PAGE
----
Locals warn of the environmental danger posed to Turkey’s Lake Salda from sewage and tourism

A Turkish conservation group has warned that a combination of sewage water and increased tourism could cause irreparable damage to the unique environment around Turkey’s Lake Salda, Bianet reported on Friday.

“The pollution that enters Lake Salda, which is a closed basin, cannot come out again,” Bianet quoted Gazi Osman Şakar, the Chair of the Lake Salda Conservation Association, saying. “It accumulates the incoming pollution.”

Şakar explained that this pollution rests at the bottom of the lake, where it poisons all living things. As a result of such ecological change, birds, of which there are 110 species in the region, will no longer come, and other creatures living near the lake and plants might face extinction.

Lake Salda is located in the Yeşilova district in Burdur, southwest Turkey.

Şakar also warns that tourists, more of which have flocked to the lake in recent years, also risk causing permanent damage to the crater lake and its environs.

“Most of those who came to see Lake Salda got into the water,” he said. “Sweat, dirt, sunscreen, urine, and other impurities of those who entered the water remained in the lake.”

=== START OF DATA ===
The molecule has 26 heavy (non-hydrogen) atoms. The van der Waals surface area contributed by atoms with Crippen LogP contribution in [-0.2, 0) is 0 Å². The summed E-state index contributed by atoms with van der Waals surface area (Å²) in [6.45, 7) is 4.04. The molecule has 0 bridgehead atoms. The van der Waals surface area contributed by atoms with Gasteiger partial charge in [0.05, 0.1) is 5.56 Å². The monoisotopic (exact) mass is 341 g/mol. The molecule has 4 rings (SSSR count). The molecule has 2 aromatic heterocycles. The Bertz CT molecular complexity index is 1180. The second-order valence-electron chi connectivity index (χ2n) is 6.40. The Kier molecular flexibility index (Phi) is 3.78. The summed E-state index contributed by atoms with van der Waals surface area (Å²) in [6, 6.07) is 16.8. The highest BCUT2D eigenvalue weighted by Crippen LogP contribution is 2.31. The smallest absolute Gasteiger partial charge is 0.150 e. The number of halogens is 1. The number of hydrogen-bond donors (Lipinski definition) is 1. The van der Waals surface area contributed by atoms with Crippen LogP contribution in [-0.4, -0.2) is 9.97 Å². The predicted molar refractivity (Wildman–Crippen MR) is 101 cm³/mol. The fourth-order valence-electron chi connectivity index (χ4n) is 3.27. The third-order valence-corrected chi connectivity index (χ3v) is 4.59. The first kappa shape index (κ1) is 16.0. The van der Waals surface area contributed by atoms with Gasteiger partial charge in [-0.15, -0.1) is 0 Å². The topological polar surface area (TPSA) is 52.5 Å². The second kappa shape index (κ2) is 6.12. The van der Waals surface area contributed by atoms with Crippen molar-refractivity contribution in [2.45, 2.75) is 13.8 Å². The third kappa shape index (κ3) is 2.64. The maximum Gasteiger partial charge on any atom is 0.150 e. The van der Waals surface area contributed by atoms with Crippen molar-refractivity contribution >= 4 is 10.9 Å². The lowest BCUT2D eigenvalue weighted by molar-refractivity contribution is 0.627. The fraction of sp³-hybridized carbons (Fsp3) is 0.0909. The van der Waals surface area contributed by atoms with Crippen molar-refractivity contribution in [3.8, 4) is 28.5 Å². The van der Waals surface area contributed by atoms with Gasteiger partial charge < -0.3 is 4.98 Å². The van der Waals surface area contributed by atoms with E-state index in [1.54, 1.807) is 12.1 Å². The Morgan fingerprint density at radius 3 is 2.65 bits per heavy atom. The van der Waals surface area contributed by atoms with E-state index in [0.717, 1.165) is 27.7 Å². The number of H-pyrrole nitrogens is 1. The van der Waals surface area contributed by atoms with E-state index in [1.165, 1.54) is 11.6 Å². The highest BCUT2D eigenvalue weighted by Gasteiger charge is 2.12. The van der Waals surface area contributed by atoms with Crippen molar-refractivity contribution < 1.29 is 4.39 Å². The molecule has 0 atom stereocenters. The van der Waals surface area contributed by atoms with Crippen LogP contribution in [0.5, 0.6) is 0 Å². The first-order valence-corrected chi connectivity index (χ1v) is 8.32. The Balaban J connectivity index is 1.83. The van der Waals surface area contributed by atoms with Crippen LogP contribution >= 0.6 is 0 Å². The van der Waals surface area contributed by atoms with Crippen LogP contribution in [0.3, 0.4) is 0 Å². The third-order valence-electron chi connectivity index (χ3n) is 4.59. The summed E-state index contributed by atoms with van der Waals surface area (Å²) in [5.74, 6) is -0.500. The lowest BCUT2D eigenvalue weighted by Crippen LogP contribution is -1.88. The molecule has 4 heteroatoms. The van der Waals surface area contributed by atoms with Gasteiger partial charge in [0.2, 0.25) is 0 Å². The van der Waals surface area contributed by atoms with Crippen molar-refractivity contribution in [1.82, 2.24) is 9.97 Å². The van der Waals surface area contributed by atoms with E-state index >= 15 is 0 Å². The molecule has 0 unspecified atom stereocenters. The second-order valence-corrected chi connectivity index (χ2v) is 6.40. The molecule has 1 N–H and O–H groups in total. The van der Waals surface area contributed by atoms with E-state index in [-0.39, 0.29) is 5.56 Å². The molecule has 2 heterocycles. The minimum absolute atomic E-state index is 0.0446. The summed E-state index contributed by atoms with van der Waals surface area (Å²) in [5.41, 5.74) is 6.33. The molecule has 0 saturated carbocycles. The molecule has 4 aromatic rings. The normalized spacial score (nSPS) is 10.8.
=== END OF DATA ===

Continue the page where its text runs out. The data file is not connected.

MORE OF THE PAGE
Under a March 2019 Presidential decree, Lake Salda is designated a Special Environmental Protection Area. The Ministry of Environment and Urbanization says the construction of a national garden near the lake will protect it.

Şakar, however, is sceptical this will prove to be the case.

“The public garden is being built so that more people can come to the lake,” he said. “The more people come to the lake, the more polluted it will be.”

Conservation groups cited by Bianet argue that to save Lake Salda for future generations, no one should enter it or walk on its white sandy beaches. In addition, measures must be taken to stop sewage from leaking into it from nearby settlements.

Furthermore, they suggest it should be a “laboratory for scientists,” included on the UNESCO World Heritage List, and that any tourism to it should be limited to “visual and photographic tourism.”

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